High-Throughput Fabrication and Characterisation for Discovery of Novel Energy Materials

Lead Research Organisation: University of Exeter
Department Name: Engineering


Certainly, the most important factor needed for technological development and sustainable economic growth is the discovery and development of novel advanced functional materials. The discovery of new materials is also crucial to address today's global challenges in sustainable environment, clean energy production and storage. Efficient solar fuel (energy) production and electrochemical energy storage can only provide a sustainable pathway for true transformation to renewable energy from fossil fuel. The bottleneck which hindered this transformation is the unavailability of stable, inexpensive and highly efficient materials.
The universe of candidate materials is very vast and conventional approaches to materials discovery are not likely to yield breakthrough results on a short enough time scale. The novel and low cost high-throughput experimentation proposed in this transformative project aims to accelerate the rate of new materials discovery to develop innovative technologies for energy production, storage and environmental remediation (photocatalysis). In this transformative project, Fe-based binary metal oxide with structural formula ABO2, ABO3 ABO4 and AB2O4 (where A= Alkali, alkaline earth, transition, post-transition metals and lanthanoids while B=Fe) will be the target materials. The project aims to fabricate and screen more than 60 samples per week. The Fe-based binary metal oxide exists in a range of crystal structures (Delafossite, Perovskites, Cubic and Spinel) and has exciting properties such as stability, earth abundance, inexpensive, band structure, ease in band structure modification, structure dependent conductivity and fabrication by a range of state-of-the-art techniques which make them an ideal candidate to be explored as innovative energy materials in this project. The state of the art spray pyrolysis (SP) technique will be used to deposit thin film array of samples and electrochemical measurement has been chosen for speedy and easy evaluation of energy conversion, storage and photocatalytic applications of materials.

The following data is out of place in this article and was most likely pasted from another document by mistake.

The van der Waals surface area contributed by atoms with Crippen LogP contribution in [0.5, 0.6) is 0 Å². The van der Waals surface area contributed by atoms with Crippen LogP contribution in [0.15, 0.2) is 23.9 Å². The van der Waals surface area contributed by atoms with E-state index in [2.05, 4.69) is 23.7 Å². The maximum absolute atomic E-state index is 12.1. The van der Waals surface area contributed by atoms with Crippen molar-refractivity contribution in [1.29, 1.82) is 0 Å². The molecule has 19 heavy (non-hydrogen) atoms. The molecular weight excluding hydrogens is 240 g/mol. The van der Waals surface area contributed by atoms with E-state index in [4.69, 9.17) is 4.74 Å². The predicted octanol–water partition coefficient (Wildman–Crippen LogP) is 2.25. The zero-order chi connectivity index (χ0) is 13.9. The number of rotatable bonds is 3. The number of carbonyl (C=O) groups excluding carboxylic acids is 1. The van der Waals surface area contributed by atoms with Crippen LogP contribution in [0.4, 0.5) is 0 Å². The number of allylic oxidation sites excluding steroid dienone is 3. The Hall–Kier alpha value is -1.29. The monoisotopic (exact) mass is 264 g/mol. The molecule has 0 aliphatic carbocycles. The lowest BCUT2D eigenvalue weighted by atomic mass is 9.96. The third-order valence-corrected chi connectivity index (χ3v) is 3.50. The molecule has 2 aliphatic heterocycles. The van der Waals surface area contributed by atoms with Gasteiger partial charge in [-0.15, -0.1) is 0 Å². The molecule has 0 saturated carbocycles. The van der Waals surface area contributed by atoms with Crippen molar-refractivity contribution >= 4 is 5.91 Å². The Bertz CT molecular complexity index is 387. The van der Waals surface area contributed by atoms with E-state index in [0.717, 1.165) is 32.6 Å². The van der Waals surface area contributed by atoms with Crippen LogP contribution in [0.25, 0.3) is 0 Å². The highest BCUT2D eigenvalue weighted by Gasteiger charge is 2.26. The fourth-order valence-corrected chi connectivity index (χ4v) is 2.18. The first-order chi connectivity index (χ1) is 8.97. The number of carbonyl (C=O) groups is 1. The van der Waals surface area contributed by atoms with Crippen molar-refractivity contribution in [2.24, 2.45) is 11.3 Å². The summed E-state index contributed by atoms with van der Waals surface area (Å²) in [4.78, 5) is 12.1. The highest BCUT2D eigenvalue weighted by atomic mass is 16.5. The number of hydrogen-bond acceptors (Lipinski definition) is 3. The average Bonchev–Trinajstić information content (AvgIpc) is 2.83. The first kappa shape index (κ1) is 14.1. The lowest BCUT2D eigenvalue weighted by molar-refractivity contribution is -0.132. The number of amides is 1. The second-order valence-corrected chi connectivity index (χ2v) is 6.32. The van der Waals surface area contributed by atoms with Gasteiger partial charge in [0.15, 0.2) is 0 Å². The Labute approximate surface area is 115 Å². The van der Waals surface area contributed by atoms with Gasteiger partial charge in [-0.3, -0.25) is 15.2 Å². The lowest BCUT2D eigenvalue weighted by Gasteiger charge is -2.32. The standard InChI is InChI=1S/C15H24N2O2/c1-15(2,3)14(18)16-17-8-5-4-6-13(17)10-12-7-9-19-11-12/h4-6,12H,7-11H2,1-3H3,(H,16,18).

The ground-breaking nature of proposed project, which combines different elements of materials design, chemistry, nanotechnology, electrochemistry, photochemistry, reaction kinetics and device architecture is not limited to energy production, storage and environmental remediation (photocatalysis). The materials and methodology used in this transformative project, can be transferred to other fields such as sensors, photo-responsive switches, thermoelectric devices and electro-ceramics. Knowledge generation from this application-led project will have a significant economical and societal impact.


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